Magpie Goose is Bringing Traditional Indigenous Designs to Contemporary Fashion
Magpie Goose is an ethically produced fashion label from the Northern Territory that’s come along and blown everyone’s socks off with their contemporary Indigenous designs.
Last April, Maggie McGowan was having a drink at Darwin Ski Club when her partner, Laura, asked her what she would be doing if she wasn’t a welfare rights lawyer. The answer wasn’t hard to find – she’d often thought about the potential of the screen-prints being made in remote Aboriginal communities around the NT.
By the end of the night, Magpie Goose was born; a label comprised of bright, bold and unique prints entirely hand printed by local Indigenous artists in the Northern Territory. A Kickstarter project soon followed with the goal of raising $20,000 to fund the first run of garment construction. They raised $100,000 in the first week and haven’t slowed down since. The pair have now opened an online store, and featured in pop-up stores and markets around the Northern Territory, Sydney and Melbourne, selling out almost every time.
Magpie Goose is currently being incubated byEnterprise Learning Projects(ELP), an organisation dedicated to fostering and supporting grassroots business development in partnership remote Aboriginal communities.Another bold, bright and exciting designer who’s our top pick this summer!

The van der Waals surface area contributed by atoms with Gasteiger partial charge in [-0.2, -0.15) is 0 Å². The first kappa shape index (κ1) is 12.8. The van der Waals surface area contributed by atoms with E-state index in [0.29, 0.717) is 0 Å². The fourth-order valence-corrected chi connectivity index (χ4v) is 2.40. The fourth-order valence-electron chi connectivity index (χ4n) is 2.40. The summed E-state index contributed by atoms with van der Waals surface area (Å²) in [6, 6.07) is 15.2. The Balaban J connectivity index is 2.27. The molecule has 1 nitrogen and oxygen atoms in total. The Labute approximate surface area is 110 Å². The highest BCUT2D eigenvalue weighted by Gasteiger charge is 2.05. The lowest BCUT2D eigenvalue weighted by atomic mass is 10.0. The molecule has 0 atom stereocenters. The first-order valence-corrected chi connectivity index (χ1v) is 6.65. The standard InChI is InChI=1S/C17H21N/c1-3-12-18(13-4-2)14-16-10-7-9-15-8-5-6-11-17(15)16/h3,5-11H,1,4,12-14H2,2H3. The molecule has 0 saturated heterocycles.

Magpie Goose video for Frankie Magazine, featuring Bábbarra Women’s Centre artists, printers and models!
Frankie Magazine, September 2017 edition.
The Age Crossword, Saturday April 29th 2017
ABC NEWS - PREVIEW: New Top End fashion label Magpie Goose, is hoping to create sustainable jobs in remote communities for Indigenous people in the Northern Territory.
ABC AUSTRALIA WIDE - FULL STORY: A new fashion label has launched in the Northern Territory. Magpie Goose is working with art centres in remote Aboriginal communities (in the Tiwi Islands, Gunbalanya, Wadeye and Maningrida) to create clothes printed in traditional designs. Screenprinting stories onto fabric is also a way for communities to keep their culture alive in a modern way.
Magpie Goose: A new non-profit fashion label puts a modern twist on traditional Top End Aboriginal prints.
Magpie Goose uses traditional screen-printed Aboriginal fabrics from the Top End. Photo: Sarah Mackie
Inside a large airy shed on the Tiwi Islands, two men are methodically screen-printing 30 metres of bright orange paint on white fabric.
Artist Mario Munkara points out the different design elements of the printed ceremonial pukumani burial poles, representing various styles of body painting and scarification used during funeral ceremonies.
"They used to have the scars around their chests, and the ladies used to have it on their breasts and shoulder," he says.
"Pukumani pole is traditional way for us when we carve, to think about our sorrow and the person who passed away."
The fabric, telling a very old cultural story, will soon be transformed into vibrant clothes for the new not-for-profit fashion label Magpie Goose.